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Monday, 29 May 2017

Monday Reviews #3 featuring The Dead Daisies, Frank Carter & The Rattlesnakes, Stephen Pearcy, The Red Eyes, Bash and Pop, Trongate Rum Riots

The Dead Daises – Live and Louder.

The band members of The Dead Daisies have been there, done it, bought the t-shirt, and then done it again, and again, and again.
A list of the bands individual achievements is something that most would consider as Walter Mitty-esque, but everything written on it is true.
Between them they have played in the biggest rock and roll acts going, and they have not just graced the biggest stages of the world, but commanded them.
In essence they are a super group, but being a super group does not necessarily mean that all the talent brought to the table will work well together.
For every artistic idea that sounds good on paper there are plenty of examples of them not being something that transfers over into real life, but when they do, when all the pieces fit together, when the flow is in full effect, then what you get is a blast of magic right in the face.
And that’s what Live and Louder is. A total blast of honest rock and roll that sounds like every drunken trashy night out that was accompanied by loud guitars and dodgy ideas that seemed like a good idea at the time.
It’s the soundtrack to the night you tell people that you would rather forget, but you privately don’t.
It’s the sonic equivalent of a roll of a dice, a slug of a bottle, and an inappropriate comment to the wrong person who just might be right one for the night.
Rock and roll should be big, and at times it should be a decadent anthem extolling the virtues of everything we are told isn’t good for us, and the Dead Daisies know this.
You just bring your ass to a show and they will bring the party.
This album proves that.


Frank Carter and the Rattlesnakes – Modern Ruin

I can't be the only one that is out of step with Frank Carter.
Yeah I can see the appeal, but I just don’t think he is as good as he is touted as.
I thought that with Gallows, continued to think it with Pure Love, and with the Rattlesnakes I’ve yet to hear anything that shakes the apathy from my ears.
It’s all just so forgettable, nothing sticks.   
His live performances are allegedly where it is at and maybe that’s true, but so far I’ve only experienced him through being subjected to the studio material, and it is dullsville UK so far.
Forgive me, but is there light at the end of this tunnel?

The reputation is of being the saviour of punk rock, but I’m just not getting it. When is he going to deliver on all the promise?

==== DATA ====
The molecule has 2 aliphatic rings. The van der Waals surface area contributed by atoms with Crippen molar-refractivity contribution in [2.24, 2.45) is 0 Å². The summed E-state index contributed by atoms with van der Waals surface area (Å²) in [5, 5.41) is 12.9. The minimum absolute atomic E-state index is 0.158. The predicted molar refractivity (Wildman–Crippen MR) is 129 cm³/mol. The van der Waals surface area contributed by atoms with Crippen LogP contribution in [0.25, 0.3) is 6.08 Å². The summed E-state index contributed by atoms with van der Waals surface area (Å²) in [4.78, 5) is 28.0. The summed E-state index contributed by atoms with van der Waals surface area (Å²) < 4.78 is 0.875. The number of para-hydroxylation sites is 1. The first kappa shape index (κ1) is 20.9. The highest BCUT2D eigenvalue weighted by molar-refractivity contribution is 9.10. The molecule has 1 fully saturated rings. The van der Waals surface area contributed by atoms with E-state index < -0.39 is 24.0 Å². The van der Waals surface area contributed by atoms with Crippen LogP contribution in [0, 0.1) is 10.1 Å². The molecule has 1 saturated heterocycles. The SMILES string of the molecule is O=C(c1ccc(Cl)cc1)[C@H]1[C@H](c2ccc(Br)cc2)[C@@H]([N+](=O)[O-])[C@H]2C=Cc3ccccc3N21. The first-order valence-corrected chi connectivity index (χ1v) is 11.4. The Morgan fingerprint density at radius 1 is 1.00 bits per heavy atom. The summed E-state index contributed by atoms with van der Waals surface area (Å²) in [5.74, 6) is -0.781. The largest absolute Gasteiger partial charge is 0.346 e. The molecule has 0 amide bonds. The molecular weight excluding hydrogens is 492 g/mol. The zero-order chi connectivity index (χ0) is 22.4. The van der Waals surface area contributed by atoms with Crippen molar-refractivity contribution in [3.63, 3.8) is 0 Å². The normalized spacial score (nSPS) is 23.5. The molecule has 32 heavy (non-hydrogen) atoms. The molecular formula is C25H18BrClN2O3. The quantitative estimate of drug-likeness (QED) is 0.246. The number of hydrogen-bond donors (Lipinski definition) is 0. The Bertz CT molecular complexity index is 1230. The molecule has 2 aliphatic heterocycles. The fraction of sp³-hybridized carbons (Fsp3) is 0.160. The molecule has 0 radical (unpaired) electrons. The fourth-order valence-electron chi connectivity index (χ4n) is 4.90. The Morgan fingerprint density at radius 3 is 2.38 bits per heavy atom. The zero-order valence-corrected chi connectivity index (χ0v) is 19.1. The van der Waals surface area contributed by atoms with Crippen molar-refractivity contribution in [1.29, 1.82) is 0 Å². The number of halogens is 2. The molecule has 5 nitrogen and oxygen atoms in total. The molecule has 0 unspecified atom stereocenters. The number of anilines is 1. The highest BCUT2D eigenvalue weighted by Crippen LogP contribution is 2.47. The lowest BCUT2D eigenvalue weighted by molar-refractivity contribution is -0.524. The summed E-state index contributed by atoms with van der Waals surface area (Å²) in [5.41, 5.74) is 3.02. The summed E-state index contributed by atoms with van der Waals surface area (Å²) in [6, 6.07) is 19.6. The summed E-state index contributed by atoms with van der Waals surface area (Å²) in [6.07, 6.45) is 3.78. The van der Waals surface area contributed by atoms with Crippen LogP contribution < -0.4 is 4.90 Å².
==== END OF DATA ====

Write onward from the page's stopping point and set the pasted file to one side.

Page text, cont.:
Each to there own, and all that jazz, It's all subjective I hear you cry, but nay, nay, thrice nay, it's so far not for me.
Frank Carter is not the golden child with a spiky Westwood crown on.
He’s at most a passable distraction while we wait for the good stuff to come along, and every track on Modern Ruin just seems to support that view.
He can sing, but someone write a tune for him please.

Stephen Pearcy – Smash

Confession time. The only time that I was at a RATT show was when they opened for Ozzy Osbourne on his Ultimate Sin tour.
That was back in 1986 and I was still a teenager.
It’s a fond memory, and truth be told I was pretty ambivalent about seeing Ozzy as I had already ticked him off the bucket list a few times and was becoming weary of his coke years performances.
I was there to see RATT and I expected to be entertained and I was.
However then life got in the way and my attention on RATT wavered.
It's the usual story of kids, a mortgage and such.
I won't bore you.
Over the intervening years all I have known about them is that there have been multiple line up changes and court visits as members argued over the name, all if this gleaned from casual glances at interviews and headlines of rock websites, but personal memories and background information aside it was a pleasant surprise to see Stephen Pearcy return with a solo album.
He has always had the chops when it comes to being a quality front man and on Smash he ably shows that he hasn’t missed a step in the intervening years when my attention was elsewhere.
There are tracks that are reminiscent of RATT, but also his pre RATT days in Arcade, but SMASH is not a RATT album.
Far from it.